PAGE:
Common Antidepressants May Impact the Ability To Learn From Our Environment


Patients on an SSRI were reportedly less likely to use positive or negative feedback to guide learning.

Escitalopram is one of the most tolerable selective serotonin reuptake inhibitors (SSRIs), used clinically over a longer period to treat depression. However, between 40% to 60% of patients who take SSRIs experience ‘blunting,’ described as feeling like one’s emotions are dulled not finding pleasure doing the things they once did, according to investigators who published the results of a recent study in Neuropsychopharmacology.

Investigators discovered that SSRIs like escitalopram affect reinforcement learning, a behavioral process that enables us to learn from our environment. Their impact on learning could explain why nearly 50% of users feel emotionally blunted.

“They take away some of the emotional pain that people who experience depression feel, but, unfortunately, it seems that they also take away some of the enjoyment. From our study, we can now see that this is because they become less sensitive to rewards, which provide important feedback,” said Barbara Sahakian, senior author, Department of Psychiatry at the University of Cambridge, and a Fellow at Clare Hall, in a recent press release.

But investigators wanted to understand its long-term effect on cognitive wellbeing. Teams from the University of Cambridge and the University of Copenhagen enrolled 66 volunteers into a study that evaluated how escalopram would affect healthy individuals over several weeks. They would gage the SSRIs impact by having participants take a series of cognitive tests after at least 3 weeks.

About half of the participants (32 participants) were administered escitalopram while the control arm received a placebo (34 participants). After 21 days, the participants filled out self-report questionnaires that assessed cognitive functions such as learning, inhibition, executive function, reinforcement behavior, and decision-making.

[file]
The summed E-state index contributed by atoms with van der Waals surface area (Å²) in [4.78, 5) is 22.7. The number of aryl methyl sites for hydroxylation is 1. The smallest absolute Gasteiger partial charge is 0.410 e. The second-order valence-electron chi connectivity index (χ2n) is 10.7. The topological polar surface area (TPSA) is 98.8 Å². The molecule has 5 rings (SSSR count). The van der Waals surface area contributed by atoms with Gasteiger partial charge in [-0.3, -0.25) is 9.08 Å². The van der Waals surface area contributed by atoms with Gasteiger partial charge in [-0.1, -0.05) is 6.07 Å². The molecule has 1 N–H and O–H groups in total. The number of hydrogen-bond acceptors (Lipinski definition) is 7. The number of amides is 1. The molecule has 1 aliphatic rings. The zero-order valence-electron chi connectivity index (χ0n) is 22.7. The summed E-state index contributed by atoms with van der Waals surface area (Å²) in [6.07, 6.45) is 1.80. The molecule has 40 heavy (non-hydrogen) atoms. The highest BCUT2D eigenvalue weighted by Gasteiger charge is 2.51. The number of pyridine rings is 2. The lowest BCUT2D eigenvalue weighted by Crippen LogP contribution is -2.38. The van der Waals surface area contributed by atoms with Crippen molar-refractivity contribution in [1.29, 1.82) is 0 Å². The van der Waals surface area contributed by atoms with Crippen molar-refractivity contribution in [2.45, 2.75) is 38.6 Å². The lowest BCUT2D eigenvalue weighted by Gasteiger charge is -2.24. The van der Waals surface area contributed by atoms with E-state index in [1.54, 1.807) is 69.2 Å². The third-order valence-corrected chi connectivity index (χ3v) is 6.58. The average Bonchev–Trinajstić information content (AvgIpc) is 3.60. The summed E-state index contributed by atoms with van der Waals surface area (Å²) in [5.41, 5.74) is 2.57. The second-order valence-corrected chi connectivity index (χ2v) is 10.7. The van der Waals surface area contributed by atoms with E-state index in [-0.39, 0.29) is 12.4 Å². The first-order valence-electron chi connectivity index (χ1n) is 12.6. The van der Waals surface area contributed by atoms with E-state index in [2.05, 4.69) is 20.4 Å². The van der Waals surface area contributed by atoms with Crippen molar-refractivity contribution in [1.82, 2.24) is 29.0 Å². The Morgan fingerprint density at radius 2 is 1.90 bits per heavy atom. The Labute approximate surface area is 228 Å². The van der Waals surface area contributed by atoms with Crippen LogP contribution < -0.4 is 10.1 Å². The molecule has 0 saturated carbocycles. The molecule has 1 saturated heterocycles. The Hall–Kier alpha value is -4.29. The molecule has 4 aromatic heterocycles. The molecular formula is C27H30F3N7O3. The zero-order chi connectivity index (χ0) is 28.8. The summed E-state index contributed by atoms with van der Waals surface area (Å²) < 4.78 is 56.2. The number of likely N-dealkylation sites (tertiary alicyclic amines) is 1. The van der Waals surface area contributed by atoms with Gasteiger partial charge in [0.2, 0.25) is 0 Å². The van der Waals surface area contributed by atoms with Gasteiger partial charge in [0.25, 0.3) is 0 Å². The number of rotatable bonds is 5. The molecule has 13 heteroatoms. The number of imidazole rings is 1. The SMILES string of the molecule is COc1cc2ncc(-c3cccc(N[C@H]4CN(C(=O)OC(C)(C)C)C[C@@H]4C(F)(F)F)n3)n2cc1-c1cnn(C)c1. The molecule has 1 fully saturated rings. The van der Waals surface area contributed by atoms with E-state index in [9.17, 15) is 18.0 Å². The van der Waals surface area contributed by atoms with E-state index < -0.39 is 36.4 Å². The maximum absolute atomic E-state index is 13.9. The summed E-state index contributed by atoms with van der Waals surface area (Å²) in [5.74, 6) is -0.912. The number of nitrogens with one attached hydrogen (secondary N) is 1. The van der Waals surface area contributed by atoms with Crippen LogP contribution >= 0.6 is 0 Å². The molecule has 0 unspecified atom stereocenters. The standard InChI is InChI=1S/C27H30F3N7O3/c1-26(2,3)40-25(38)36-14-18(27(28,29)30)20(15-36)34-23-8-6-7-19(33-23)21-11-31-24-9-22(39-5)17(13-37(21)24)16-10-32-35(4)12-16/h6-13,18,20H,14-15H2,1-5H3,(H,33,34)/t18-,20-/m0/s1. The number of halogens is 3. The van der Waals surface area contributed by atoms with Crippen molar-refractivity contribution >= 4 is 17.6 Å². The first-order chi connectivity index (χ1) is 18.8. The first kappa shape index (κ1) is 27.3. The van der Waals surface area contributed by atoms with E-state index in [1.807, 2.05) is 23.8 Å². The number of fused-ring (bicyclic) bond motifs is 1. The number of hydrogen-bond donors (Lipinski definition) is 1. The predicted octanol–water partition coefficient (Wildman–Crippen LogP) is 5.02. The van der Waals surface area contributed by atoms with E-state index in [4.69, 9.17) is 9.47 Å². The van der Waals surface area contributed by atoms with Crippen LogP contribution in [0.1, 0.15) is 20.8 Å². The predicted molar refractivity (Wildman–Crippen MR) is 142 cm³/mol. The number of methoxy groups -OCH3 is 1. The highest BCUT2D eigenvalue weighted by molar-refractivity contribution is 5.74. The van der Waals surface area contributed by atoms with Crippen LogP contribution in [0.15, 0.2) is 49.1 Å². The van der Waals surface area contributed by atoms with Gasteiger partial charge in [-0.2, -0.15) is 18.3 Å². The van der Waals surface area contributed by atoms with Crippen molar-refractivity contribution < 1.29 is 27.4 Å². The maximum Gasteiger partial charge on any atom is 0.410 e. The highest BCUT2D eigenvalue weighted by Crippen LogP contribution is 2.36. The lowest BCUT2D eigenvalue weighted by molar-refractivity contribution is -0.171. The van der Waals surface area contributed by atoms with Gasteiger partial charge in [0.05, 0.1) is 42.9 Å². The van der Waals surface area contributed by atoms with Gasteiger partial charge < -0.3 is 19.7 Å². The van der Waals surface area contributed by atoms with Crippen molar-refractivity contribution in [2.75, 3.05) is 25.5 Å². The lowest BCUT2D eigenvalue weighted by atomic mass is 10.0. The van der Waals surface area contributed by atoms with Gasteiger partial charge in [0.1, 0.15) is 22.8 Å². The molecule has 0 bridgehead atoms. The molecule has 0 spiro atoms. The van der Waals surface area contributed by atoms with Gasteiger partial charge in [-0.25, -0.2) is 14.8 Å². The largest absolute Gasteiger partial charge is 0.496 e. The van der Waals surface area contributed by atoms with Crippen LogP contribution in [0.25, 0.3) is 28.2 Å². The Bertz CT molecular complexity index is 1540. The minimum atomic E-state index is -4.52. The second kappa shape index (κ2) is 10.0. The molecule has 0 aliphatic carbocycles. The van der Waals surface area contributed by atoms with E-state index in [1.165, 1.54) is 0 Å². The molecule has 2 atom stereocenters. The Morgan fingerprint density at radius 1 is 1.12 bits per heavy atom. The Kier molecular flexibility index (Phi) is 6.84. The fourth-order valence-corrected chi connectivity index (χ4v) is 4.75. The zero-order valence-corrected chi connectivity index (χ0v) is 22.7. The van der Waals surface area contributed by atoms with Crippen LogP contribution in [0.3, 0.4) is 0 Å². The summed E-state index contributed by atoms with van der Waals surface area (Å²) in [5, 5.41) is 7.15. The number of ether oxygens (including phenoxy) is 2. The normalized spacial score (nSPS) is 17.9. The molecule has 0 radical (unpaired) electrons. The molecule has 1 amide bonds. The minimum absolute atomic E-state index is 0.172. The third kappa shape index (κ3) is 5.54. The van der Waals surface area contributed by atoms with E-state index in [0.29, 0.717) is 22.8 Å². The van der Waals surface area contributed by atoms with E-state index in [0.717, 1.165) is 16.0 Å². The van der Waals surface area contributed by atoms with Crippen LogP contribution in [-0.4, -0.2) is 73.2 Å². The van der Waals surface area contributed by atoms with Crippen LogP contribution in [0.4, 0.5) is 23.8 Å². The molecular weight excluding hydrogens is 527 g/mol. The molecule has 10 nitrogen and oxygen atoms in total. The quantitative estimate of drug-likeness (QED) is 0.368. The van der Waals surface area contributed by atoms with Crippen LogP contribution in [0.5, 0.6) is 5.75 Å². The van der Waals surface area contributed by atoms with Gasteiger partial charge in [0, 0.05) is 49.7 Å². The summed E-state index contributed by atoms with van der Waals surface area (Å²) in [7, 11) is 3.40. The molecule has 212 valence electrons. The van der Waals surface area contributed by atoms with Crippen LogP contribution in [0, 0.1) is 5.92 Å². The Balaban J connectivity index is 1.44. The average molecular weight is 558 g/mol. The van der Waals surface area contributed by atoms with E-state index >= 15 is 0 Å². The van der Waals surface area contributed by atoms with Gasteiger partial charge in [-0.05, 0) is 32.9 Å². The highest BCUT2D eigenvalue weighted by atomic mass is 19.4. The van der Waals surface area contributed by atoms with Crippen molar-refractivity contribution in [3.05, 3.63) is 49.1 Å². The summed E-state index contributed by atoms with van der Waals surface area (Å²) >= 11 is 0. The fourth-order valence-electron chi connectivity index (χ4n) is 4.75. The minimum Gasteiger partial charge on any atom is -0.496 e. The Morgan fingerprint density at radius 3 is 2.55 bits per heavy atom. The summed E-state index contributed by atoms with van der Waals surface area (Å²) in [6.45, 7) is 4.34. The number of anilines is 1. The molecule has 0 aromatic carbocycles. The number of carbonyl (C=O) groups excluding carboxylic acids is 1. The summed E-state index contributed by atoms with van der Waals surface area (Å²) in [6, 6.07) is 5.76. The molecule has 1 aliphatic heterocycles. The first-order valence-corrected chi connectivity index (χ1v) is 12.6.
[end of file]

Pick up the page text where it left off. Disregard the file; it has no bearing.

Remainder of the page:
The results suggest that escitalopram affected participant’s sensitivity to rewards. This means that participants did not rely on feedback (in the form of rewards) to guide their decision-making as much as the control group. However, the SSRI in review did not significantly decrease ‘cold’ cognition skills, like attention and memory, or emotional cognition (hot), compared to individuals who are not on an SSRI, according to researchers.

Researchers tested cognitive function with a ‘probabilistic reversal test,’ showing participants 2 stimuli, A or B. The likelihood of reward was higher if participants chose option A, with a 4 out of 5 chance of reward, compared to a 1 of 5 chance of being rewarded with option B. Further, participants needed to observe and learn these rules themselves. They were also responsible for adapting when the probabilities for rewards changed.

“Our findings provide important evidence for the role of serotonin in reinforcement learning. We are following this work up with a study examining neuroimaging data to understand how escitalopram affects the brain during reward learning,” said co-first author Christelle Langley, Department of Psychiatry, in the press release.


University of Cambridge. Scientists explain emotional ‘blunting’ caused by common antidepressants. January 22, 2023. Accessed January 23, 2023.

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